Tips for Talking with Parents About College

Real insight from first generation college students + grads

Support in more than one way

“Don't ask them for money, ask them to send you care packages - one the biggest things my mom did was send me care packages with new underwear, toiletries, packaged and canned goods, and leftovers. It helped me stress less about the little things and focus on the reason I was there, to get my education.”

Felicia Drayton
Eastern Michigan University, 2012, Business Management
Felicia
Conversation starters

“Sometimes it's difficult to talk to parents about college when they don't really know exactly what you're going through or can't relate. I often find academics a difficult topic to discuss with my parents (especially with a language barrier). Instead, I'll talk about the extracurricular activities/organizations I'm in or any events I'm looking forward to. I'll also talk about anything related to my college lifestyle - my friends, roommate(s) / housemate(s), dorm, dining hall food, exercise, and so forth. I would mainly recommend that first gen students request that parents be more open-minded throughout your college experience. As your environment changes, you might change too and it's important that your family is there to support whatever changes you undergo.”

Michelle Mu
Tufts University, 2018, Biology
Michelle
Connecting parents to college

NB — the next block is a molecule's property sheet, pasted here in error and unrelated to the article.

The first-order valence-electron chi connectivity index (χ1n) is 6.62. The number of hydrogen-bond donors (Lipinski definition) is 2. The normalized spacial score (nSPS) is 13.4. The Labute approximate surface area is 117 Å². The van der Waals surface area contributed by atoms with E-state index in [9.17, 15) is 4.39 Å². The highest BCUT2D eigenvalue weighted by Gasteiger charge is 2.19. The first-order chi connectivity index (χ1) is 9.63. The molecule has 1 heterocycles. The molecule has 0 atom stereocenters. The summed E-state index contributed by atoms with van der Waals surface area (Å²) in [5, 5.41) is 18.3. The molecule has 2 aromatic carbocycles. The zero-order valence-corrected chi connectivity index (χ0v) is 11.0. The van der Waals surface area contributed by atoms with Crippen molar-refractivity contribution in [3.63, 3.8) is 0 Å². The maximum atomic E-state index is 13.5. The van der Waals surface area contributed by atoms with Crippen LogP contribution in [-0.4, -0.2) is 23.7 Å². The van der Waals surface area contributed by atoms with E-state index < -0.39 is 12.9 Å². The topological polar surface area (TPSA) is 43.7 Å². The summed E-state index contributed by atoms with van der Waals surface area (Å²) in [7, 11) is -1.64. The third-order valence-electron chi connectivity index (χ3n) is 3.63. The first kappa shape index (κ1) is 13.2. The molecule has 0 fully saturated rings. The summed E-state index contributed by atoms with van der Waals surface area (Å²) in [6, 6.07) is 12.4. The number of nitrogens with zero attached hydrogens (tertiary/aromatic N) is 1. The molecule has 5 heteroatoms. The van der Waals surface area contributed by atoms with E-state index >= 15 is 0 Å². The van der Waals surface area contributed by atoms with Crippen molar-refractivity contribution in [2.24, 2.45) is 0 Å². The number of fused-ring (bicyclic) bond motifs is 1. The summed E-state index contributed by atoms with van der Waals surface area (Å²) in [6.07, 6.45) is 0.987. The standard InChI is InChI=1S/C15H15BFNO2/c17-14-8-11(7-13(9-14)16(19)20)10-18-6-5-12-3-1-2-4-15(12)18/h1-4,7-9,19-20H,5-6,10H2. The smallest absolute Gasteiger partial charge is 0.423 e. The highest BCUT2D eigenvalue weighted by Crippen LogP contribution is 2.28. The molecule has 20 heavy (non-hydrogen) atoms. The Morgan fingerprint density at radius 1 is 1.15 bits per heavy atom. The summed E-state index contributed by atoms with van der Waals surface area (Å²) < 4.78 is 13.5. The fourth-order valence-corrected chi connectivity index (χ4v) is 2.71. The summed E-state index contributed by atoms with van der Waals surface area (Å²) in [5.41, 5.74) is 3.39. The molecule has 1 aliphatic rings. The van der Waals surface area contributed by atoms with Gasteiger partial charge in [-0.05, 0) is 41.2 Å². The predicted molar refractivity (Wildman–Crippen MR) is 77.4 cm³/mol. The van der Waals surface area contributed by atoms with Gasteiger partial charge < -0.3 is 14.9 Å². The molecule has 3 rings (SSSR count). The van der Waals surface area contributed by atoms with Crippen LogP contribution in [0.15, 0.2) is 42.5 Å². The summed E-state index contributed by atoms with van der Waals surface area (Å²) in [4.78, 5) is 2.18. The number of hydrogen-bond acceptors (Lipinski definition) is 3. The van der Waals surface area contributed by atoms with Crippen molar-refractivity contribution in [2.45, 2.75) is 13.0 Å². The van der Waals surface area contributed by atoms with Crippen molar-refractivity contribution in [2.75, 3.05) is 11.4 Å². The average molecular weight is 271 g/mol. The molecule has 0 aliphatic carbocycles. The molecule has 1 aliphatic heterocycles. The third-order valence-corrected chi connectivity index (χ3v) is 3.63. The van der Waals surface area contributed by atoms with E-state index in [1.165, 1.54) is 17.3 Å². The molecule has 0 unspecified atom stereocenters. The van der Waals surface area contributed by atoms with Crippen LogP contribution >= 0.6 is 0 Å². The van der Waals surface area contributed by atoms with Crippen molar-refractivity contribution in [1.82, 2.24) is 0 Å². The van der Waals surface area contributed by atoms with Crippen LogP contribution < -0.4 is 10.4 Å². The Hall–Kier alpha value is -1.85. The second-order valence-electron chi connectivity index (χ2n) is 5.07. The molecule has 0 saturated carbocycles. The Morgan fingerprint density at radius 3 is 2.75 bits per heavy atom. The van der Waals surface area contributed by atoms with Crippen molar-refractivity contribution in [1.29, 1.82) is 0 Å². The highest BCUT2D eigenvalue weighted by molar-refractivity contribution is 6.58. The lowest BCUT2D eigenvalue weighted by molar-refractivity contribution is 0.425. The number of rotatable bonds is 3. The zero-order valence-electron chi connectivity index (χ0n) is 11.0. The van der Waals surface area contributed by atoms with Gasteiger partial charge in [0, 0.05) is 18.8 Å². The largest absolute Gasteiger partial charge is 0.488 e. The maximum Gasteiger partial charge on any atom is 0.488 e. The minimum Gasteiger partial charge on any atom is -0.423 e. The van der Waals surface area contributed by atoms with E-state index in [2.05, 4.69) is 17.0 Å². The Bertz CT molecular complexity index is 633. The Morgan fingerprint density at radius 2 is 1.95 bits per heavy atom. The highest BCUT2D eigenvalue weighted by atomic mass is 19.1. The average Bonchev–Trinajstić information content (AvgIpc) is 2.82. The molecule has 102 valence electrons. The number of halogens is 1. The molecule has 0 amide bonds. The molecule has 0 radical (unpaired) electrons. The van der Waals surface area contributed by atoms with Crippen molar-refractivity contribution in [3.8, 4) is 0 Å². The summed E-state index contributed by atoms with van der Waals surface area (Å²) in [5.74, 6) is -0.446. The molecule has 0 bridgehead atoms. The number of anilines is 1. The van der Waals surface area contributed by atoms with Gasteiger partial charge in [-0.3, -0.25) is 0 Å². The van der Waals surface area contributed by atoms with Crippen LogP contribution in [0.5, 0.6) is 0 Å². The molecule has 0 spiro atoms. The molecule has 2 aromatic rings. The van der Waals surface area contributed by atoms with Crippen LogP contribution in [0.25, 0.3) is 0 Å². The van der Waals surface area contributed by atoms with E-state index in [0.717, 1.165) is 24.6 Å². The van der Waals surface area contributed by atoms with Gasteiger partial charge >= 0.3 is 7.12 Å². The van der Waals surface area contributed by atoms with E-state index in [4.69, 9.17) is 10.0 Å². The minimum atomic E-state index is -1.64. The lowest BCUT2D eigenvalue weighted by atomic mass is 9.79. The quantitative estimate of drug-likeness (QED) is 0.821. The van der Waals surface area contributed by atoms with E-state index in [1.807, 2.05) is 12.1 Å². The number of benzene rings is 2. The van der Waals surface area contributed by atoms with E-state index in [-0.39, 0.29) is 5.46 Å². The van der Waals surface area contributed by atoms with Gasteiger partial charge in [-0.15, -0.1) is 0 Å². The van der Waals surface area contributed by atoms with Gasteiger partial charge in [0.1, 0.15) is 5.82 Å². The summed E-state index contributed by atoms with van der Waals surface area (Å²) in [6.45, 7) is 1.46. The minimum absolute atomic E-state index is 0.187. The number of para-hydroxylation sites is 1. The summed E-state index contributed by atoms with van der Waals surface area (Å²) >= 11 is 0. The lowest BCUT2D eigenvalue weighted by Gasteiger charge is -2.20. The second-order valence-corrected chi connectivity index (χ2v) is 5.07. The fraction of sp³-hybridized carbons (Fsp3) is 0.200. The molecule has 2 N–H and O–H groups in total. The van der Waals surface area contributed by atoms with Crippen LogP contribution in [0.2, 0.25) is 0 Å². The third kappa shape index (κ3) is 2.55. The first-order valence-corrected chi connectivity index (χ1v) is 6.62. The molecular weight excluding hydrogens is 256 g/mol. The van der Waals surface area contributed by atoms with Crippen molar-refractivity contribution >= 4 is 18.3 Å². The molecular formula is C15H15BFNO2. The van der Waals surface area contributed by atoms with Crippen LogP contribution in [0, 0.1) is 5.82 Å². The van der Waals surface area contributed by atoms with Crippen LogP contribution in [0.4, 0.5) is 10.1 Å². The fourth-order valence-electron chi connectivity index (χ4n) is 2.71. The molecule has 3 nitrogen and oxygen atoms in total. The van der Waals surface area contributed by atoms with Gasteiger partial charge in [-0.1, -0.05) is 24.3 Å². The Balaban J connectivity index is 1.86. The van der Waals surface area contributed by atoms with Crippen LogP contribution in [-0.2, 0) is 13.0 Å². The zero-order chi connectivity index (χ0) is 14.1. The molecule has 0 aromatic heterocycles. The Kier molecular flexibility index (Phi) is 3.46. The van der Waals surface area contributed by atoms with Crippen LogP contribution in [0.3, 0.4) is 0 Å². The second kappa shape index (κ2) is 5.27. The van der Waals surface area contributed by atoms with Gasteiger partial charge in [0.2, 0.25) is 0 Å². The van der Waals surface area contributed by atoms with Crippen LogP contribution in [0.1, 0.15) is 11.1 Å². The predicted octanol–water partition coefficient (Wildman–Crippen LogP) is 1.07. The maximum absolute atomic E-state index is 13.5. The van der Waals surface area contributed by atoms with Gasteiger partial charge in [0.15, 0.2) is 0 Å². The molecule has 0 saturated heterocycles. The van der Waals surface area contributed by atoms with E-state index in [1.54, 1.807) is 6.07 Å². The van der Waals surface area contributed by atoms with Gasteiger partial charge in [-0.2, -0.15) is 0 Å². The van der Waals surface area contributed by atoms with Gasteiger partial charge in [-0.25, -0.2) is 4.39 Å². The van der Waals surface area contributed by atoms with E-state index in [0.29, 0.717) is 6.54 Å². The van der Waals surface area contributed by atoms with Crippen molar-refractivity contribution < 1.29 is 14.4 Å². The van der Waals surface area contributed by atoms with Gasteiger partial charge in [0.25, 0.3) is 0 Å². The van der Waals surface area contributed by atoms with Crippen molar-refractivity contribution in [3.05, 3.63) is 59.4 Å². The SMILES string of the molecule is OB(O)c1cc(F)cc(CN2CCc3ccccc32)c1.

"I found it helpful to go to a professor or campus employer and say 'Hey, Would you be able to talk to my parents a little bit about what I'm doing here?' Sometimes parents are more comfortable communicating with adults, and even if your parents don't get much out of that conversation, your professor or campus employer will gain more insight about your experience as a first gen student."

Hunter Zhao
University of Michigan, 2018, History & Sociology
Hunter
Fulfilling my own path

"I believe the most important thing for me to realize, as a student, was that my mother had her own dreams and aspirations for me. My mother did not finish college, but had dreams of becoming a nurse and practicing in the medical field. Both her and I had to come to grips that my life was my own, and that I was going to make mistakes to learn from. I majored in English, and my passion was working with students, not being in a hospital. She had to learn to let me live my life, let go and love from afar, being proud of what I had accomplished, even if this was not her vision for me. You being in college is an accomplishment in itself, and your parents will be proud of you for getting that far."

Antonio Junior-Robins
University of Michigan, 2013, English
Antonio
Helping parents understand

“I think the most important thing for me was to recognize that my parents wouldn't understand everything. I couldn't throw around terms like major or minor, declaration, transcripts, etc. and expect for them to understand. I had to be intentional and explain -- that was the best way for them to learn and be supportive! All my life they were the "teacher" and I was the "student" and while in college I felt like I was teaching them so much!”

Leonora Lucaj
University of Michigan, 2013, Psychology
Leonora
 

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